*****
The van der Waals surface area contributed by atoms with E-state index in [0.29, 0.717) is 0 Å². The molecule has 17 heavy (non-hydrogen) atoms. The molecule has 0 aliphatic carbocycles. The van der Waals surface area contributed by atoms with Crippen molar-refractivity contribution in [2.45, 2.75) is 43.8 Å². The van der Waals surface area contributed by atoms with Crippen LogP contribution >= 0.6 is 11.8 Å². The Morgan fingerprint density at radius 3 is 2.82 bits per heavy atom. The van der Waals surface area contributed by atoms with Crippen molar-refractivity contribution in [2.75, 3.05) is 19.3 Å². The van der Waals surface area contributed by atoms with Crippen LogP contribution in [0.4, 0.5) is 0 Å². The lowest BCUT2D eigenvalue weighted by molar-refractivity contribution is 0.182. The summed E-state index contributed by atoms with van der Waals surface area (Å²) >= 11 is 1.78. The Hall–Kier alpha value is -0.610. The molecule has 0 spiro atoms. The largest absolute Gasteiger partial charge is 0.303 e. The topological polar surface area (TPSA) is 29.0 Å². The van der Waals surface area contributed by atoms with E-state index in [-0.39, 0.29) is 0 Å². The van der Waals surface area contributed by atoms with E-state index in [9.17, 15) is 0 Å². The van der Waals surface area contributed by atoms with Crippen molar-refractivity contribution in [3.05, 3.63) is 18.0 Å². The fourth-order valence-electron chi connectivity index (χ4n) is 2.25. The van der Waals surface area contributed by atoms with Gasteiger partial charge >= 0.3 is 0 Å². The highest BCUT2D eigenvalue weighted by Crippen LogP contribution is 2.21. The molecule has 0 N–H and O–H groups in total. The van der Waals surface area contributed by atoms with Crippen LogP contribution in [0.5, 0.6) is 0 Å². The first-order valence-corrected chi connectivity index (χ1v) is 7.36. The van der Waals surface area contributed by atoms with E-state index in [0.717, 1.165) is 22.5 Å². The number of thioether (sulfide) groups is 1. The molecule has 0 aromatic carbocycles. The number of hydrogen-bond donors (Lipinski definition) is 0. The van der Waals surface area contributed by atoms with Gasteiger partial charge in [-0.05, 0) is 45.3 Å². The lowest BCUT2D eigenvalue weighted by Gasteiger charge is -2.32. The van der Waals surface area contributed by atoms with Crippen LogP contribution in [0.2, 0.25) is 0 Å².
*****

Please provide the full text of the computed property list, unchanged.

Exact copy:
The van der Waals surface area contributed by atoms with E-state index in [0.29, 0.717) is 0 Å². The molecule has 17 heavy (non-hydrogen) atoms. The molecule has 0 aliphatic carbocycles. The van der Waals surface area contributed by atoms with Crippen molar-refractivity contribution in [2.45, 2.75) is 43.8 Å². The van der Waals surface area contributed by atoms with Crippen LogP contribution >= 0.6 is 11.8 Å². The Morgan fingerprint density at radius 3 is 2.82 bits per heavy atom. The van der Waals surface area contributed by atoms with Crippen molar-refractivity contribution in [2.75, 3.05) is 19.3 Å². The van der Waals surface area contributed by atoms with Crippen LogP contribution in [0.4, 0.5) is 0 Å². The lowest BCUT2D eigenvalue weighted by molar-refractivity contribution is 0.182. The summed E-state index contributed by atoms with van der Waals surface area (Å²) >= 11 is 1.78. The Hall–Kier alpha value is -0.610. The molecule has 0 spiro atoms. The largest absolute Gasteiger partial charge is 0.303 e. The topological polar surface area (TPSA) is 29.0 Å². The van der Waals surface area contributed by atoms with E-state index in [-0.39, 0.29) is 0 Å². The van der Waals surface area contributed by atoms with E-state index in [9.17, 15) is 0 Å². The van der Waals surface area contributed by atoms with Crippen molar-refractivity contribution in [3.05, 3.63) is 18.0 Å². The fourth-order valence-electron chi connectivity index (χ4n) is 2.25. The van der Waals surface area contributed by atoms with Gasteiger partial charge >= 0.3 is 0 Å². The highest BCUT2D eigenvalue weighted by Crippen LogP contribution is 2.21. The molecule has 0 N–H and O–H groups in total. The van der Waals surface area contributed by atoms with Crippen LogP contribution in [0.5, 0.6) is 0 Å². The first-order valence-corrected chi connectivity index (χ1v) is 7.36. The van der Waals surface area contributed by atoms with E-state index in [0.717, 1.165) is 22.5 Å². The number of thioether (sulfide) groups is 1. The molecule has 0 aromatic carbocycles. The number of hydrogen-bond donors (Lipinski definition) is 0. The van der Waals surface area contributed by atoms with Gasteiger partial charge in [-0.05, 0) is 45.3 Å². The lowest BCUT2D eigenvalue weighted by Gasteiger charge is -2.32. The van der Waals surface area contributed by atoms with Crippen LogP contribution in [0.2, 0.25) is 0 Å².